By Thomas P. Caldwell, InDepthNH.org
CONCORD — Director of Charitable Trusts Thomas Donovan has petitioned for restitution, damages, civil penalties, and fees in a case alleging that a former Portsmouth attorney defrauded the Salvation Army of assets his client had intended to go to the charity.
James E. Ritzo and his wife, Carol B. Ritzo, allegedly manipulated trust funds in his care by purchasing homes and transferring cash to reduce the amount of payouts intended for the Salvation Army. The assets initially were valued at more than $2 million, but the Salvation Army received less than $400,000 from the trust fund created on behalf of Francis W. Cash.
According to the petition filed on July 16 in the 10th Circuit Probate Division, James Ritzo and the late Roger W. Guilbault Jr. of Portsmouth “insinuated themselves” into the the life of Francis Cash, an elderly bachelor with no close relatives, more than 20 years ago.
Guilbault had a lengthy criminal history, with convictions on charges of receipt of stolen property, burglary, and bail jumping.
On June 5, 2001, Ritzo drafted the Francis W. Cash Memorial Trust which provided that, upon Cash’s death, Guilbault would receive 80 percent of the trust’s net income annually. (To meet Internal Revenue Service requirements, the terms later were amended to provide five percent of the trust’s principal value on an annual basis.) The Salvation Army was to receive the trust’s remaining value upon Guilbault’s death.
Ritzo also drafted a deed conveying Cash’s residence at 293 Austin St., Portsmouth, to Cash and Guilbault as joint tenants with right of survivorship.
Cash died on Oct. 20, 2002, at the age of 87. Four days later, when Ritzo filed probate documents, the value of the Cash Trust was listed as $2,037,047.73. As part of the probate process, Ritzo petitioned for the amended payout amount to Guilbault and asked for an increase from 1 1/2 percent to 2 1/2 percent as his trustee fee. Ritzo allegedly failed to notify the director of Charitable Trusts of the change in terms.
On July 23, 2004, Ritzo created the Demeritt Farm and the Rock Street trusts in order to purchase real estate, allegedly using money from the Cash Trust, to purchase a single-family home and adjacent land at 67 Demeritt Avenue in Lee and a four-unit apartment building on Islington and Rock streets in Portsmouth.
Guilbault resided on Demerrit Avenue for a while, then the property was rented to college students for several years, Donovan writes in the court petition. Ritzo used a garage on the property as a rental unit for wintering automobiles.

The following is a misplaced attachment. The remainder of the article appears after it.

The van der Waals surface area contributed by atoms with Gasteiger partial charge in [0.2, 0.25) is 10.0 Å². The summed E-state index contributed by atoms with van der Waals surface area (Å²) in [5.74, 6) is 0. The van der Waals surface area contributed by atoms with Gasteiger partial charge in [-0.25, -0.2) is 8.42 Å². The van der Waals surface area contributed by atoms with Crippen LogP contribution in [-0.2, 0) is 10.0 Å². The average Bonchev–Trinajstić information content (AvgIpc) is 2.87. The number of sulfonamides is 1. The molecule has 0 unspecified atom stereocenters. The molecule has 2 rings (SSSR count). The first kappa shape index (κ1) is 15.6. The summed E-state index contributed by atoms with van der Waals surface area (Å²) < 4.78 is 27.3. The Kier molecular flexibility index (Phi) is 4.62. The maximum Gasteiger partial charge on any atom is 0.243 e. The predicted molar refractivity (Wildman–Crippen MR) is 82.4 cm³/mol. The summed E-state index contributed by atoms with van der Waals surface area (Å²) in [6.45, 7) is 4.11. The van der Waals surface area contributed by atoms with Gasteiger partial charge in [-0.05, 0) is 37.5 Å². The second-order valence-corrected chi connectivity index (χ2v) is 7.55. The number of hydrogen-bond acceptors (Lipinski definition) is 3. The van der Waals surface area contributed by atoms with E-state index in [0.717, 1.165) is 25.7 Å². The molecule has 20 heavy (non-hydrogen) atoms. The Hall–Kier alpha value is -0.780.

Ritzo converted the Portsmouth apartment complex into four condominium units, conveying one of them to his wife and later using it for his law office. Another unit also was conveyed to his wife who then sold the unit to an unrelated third party. A third unit was conveyed by Rock Street Trust to Carol Ritzo who then sold it back to Rock Street Trust. James Ritzo then leased it to his son. The fourth unit was conveyed to Guilbault who conveyed back a mortgage on the property to Rock Street Trust and later transferred ownership to the trust to discharge the mortgage. James Ritzo then leased the unit to others.
In 2008, Portsmouth police arrested Guilbault in connection with a violent home invasion and the theft of an antique rifle. At the time of his arrest, Guilbault also was a fugitive from justice in Ohio in connection with narcotics trafficking. He would remain in prison for the next seven years, eventually dying there.
Donovan alleges that James Ritzo was aware of Guilbault’s declining health and, anticipating the Cash Trust’s obligations to the Salvation Army, he conveyed two units on Rock Street and the Demeritt Farm property to the Cash Trust. Carol Ritzo first leased and then sold ownership of the unit at 125 Islington St. to her son and daughter-in-law.
After failing to get the Salvation Army to accept the Demeritt Farm property as a partial distribution of the Cash Trust’s obligation, James Ritzo sold the property to Plumer Homestead, LLC, for $200,000, but he distributed only $86,250.23 to the Salvation Army. He also persuaded the Salvation Army to accept the 6 Rock St. unit as partial distribution of the remaining interest. A year later, the Salvation Army accepted 4B Block St. as another partial distribution of assets.
Finally, Donovan alleges, although the Cash Trust still exists, Ritzo has never registered it with the Charitable Trusts Unit and has never filed the required annual reports.
“The unusual transactional history of the Rock Street and Demeritt Farm properties and the non-contractual nature of the transfers among the Three Trusts demonstrates that the Three Trusts existed merely as legal fictions and that James E. Ritzo freely commingled assets among them,” the petition states, diverting them to personal use.
“For his myriad breaches of fiduciary duty, James Ritzo is liable for breach of trust to the Salvation Army,” Donovan continues. “There is no evidence that the Cash Trust was ever reimbursed in connection with the Ritzos’ real estate conveyances or that all the proceeds associated with most of these transfers were ever distributed to the Salvation Army.”
In addition to damages and restitution to the Salvation Army, the petition seeks damages for breach of trust and a civil penalty of $10,000 for each violation of his duty as trustee, as well as “costs and reasonable attorney’s fees.”
James Ritzo declined comment and Thomas Donovan didn’t respond to a request for comment.